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ŚIKṢĀVALLĪ, the science of diction

Sribhashyam said:

ŚIKṢĀVALLĪ, which is called Shikshavalli , is the "science of diction".


[In India, in traditional yoga] we do not first learn the sacred texts, but the rules of diction: which voice for which word, which vowel. Not only the alphabet, but also the contextualization determines the diction.

We need to learn what part of the body we are using. Every phoneme has an equivalent in the body, by heart.




My father showed the children the birds and made them distinguish the screams of the animals. It was useful for them when children learn diction.



We needed to know how to find a sound that sounded like an elephant or [the sound] of a butterfly. »





We need to know how to use the body and diction depending on how and where it is. Know by heart.


There aren't four different ways to say a mantra! Everything is programmed! Because as long as the student has not learned, he will not progress.


Let's imagine we're grinding a powder and we have to say a text at the same time. This text was planned according to the gesture. For example: to grate a potato, change your intonation when you reach the peel to make the gesture more delicate!

The way a text is recited depends on the action: The sculptor knows when to strike a blow through the sound.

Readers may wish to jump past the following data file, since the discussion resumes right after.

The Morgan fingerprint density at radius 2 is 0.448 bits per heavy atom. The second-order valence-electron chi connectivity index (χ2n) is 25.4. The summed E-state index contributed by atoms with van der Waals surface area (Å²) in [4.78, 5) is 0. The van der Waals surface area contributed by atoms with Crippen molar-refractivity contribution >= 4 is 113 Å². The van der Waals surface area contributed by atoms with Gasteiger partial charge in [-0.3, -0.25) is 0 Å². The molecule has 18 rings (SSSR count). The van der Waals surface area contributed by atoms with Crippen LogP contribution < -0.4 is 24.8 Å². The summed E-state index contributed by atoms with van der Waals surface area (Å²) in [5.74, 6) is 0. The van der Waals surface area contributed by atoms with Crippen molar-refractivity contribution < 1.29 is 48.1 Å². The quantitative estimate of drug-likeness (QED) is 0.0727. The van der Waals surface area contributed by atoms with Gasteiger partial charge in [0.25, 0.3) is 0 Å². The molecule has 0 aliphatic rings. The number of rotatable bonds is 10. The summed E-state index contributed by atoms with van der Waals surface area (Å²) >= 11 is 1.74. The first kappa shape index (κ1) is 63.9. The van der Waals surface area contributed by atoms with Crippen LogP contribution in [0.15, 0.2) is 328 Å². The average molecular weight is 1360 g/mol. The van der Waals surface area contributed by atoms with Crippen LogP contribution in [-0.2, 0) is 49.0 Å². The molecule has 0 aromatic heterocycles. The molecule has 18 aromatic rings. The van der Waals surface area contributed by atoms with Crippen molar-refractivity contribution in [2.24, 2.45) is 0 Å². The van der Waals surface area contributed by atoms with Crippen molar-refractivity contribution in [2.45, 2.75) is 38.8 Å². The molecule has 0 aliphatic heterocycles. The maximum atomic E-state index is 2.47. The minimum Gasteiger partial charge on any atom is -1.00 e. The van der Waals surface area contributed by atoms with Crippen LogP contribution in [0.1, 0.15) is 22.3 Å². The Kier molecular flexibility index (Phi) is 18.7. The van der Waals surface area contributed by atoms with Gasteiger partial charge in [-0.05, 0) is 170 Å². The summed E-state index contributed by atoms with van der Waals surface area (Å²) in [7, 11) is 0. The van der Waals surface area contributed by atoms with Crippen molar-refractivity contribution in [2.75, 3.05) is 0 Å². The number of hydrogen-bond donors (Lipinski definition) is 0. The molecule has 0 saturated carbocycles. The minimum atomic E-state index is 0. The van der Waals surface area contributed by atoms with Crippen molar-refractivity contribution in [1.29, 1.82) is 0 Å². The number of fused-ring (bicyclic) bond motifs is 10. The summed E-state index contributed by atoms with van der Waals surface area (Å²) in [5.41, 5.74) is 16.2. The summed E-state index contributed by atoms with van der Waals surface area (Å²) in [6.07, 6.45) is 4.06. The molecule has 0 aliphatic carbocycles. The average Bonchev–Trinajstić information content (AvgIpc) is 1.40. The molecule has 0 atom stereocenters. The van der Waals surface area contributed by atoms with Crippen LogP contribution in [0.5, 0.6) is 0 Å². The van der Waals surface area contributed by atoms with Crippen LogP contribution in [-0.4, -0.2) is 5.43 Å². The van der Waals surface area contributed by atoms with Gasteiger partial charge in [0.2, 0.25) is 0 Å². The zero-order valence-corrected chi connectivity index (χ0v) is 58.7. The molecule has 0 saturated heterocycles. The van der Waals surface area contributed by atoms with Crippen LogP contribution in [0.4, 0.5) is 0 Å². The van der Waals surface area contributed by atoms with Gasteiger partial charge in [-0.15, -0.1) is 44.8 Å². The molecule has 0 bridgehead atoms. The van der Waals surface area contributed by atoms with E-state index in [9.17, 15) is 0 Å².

ŚIKṢĀVALLĪ is learned before the age of 5. Children don't ask the teacher questions at that age!" [said Sribhashyam, laughing].


When invoked, it is not always the same tone, the same power. We can understand the profile of the weekend by listening! We understand the atmosphere that will prevail. We use the auditory nerve for the mental area. Invocation never prepared in advance, never written!”


Excerpt from my notes, Brigitte Hool, July 31, 2002, Neuchâtel.


Krishna enjoys listening to someone recite


Note: The information in square brackets [ ...] is added to make these notes easier to understand.

It is also remarkable that yoga is not tied to any religion.

The texts memorized in this way are part of VEDA: They can be philosophical texts with spiritual meaning, texts from Indian psychology or, for example, AYURVEDA.

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